One of the things Dr. Bach addressed relates to the challenge of getting proper non-invasive ventilation support for sleep apnea. If you also have a neuromuscular disease like CMT that impairs the respiratory system gradually (more for some than others) this complicates what devices can be used and how they should be used.
Bach says everyone hyperventilates while sleeping, so carbon dioxide levels increase normally. How do you know if they’re too high? If you experience morning headaches and are sleepy during the day, these are symptoms of hypercapnia (very low O2 and very high CO2) during your sleeping hours. You should see a pulmonologist for further diagnosis if you have these symptoms and CMT. One simple solution may be to sleep on your side or with your upper body elevated, especially if you have orthopnea — shortness of breath only when lying on your back. The normally prescribed solution is an assistive breathing device.
Unfortunately, getting more oxygen from an assistive device will further increase your carbon dioxide levels too. CPAP and BiPAP machines are generally not calibrated correctly to deal with this, and even if they were, they would not be useful for people with weak diaphragms and chest muscles. With these machines, you often get too much carbon dioxide pushed back in your lungs. Maximum in, minimum out settings on BiPAP is best way to use it, according to Bach. NIV machines at full support levels will normalize blood gases. That’s the ideal goal, but it’s coming at the cost of training your body not to do the work of breathing on its own.
Compensating for Reduced Lung Capacity
Dr. Bach also brought up some breathing techniques I’ve never heard of. He mentioned “frog breathing” (glossal pharyngeal breathing) as a technique that lets people with paralyzed diaphragms and chest muscles breathe unassisted while they are awake even though they can’t inflate their lungs normally. Anyone who can talk or swallow can still breathe as frogs do, by using the mouth and throat muscles. Frogs have no diaphragms, and we can all re-learn to breathe like the amphibians we once were.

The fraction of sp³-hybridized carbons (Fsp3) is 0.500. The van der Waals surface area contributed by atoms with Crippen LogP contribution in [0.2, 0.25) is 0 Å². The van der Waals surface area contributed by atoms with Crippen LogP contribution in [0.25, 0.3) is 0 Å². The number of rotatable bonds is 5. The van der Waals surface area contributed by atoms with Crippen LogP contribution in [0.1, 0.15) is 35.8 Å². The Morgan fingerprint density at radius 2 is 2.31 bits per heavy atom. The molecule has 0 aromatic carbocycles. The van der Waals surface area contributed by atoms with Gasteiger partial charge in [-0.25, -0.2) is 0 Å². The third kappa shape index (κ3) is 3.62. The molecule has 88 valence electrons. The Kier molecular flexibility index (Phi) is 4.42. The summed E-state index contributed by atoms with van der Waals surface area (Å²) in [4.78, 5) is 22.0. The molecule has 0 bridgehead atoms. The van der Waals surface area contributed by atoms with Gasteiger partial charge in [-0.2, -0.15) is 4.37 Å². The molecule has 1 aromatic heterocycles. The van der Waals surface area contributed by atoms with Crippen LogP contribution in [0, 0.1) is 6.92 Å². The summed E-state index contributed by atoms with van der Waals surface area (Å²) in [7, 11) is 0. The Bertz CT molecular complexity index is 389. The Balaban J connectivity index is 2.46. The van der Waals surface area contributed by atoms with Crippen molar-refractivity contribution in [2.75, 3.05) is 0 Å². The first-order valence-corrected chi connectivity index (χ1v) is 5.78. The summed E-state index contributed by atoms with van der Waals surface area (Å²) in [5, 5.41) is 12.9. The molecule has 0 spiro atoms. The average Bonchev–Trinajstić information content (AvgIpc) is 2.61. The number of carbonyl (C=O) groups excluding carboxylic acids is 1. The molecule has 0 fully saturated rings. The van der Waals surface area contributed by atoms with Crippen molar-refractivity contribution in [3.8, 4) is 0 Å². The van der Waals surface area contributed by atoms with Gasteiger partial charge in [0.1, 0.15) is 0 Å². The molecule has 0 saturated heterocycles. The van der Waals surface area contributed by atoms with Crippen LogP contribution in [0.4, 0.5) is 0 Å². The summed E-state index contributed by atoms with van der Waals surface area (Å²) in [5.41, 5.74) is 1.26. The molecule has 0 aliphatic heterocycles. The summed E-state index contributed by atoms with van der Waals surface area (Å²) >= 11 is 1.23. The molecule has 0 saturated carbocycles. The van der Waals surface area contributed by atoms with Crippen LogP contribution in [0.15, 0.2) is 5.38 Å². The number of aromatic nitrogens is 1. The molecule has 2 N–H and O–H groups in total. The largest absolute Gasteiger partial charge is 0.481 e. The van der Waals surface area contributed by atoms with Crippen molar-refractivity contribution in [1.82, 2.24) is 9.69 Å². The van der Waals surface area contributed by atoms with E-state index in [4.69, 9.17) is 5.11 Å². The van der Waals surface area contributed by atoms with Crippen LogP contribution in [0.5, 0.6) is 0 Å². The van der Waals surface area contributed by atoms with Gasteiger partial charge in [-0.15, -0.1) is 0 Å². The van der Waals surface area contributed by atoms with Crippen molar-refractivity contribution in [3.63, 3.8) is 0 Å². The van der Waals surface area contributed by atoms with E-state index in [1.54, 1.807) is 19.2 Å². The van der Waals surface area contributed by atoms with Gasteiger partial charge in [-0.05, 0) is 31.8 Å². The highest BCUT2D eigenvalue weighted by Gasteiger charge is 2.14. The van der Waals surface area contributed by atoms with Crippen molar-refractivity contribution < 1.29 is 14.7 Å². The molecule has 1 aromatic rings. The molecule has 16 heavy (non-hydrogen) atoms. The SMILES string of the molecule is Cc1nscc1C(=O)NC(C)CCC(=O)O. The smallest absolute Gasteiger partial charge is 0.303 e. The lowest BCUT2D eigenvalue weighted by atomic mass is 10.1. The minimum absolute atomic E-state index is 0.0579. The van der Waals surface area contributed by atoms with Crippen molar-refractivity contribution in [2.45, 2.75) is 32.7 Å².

Stack breathing (or “breath stacking“) was also discussed — this is a breathing exercise that can improve and maintain your lung capacity and cough strength which helps clear mucus from your chest.
I found these techinques fascinating and also a bit terrifying! Thinking about breathing — and not being able to breathe is a bit dreadful. Fortunately, only a few rare forms of CMT really threaten the ability to breathe on one’s own. The rest of us may struggle more or less than others with age, so it’s good to know some ways to offset that decline.
There are so many variables with COVID and pneumonia that shape individual risk factors, it’s not really a question of whether CMT makes you more vulnerable — it’s more of a general question about your respiratory fitness (COVID or no COVID). That’s something almost everyone can work on improving and maintaining, but it’s still no guarantee (there are no guarantees) against COVID or anything else.
🏋️ Apart from keeping your lungs as healthy and strong as possible, supporting your immune system and preventing head and throat colds from spreading is the most important, simple thing anyone can (and should) do to stay free of invading viruses and bacteria. Here’s my family’s list of natural, over-the-counter aids for cold and flu season. 🤒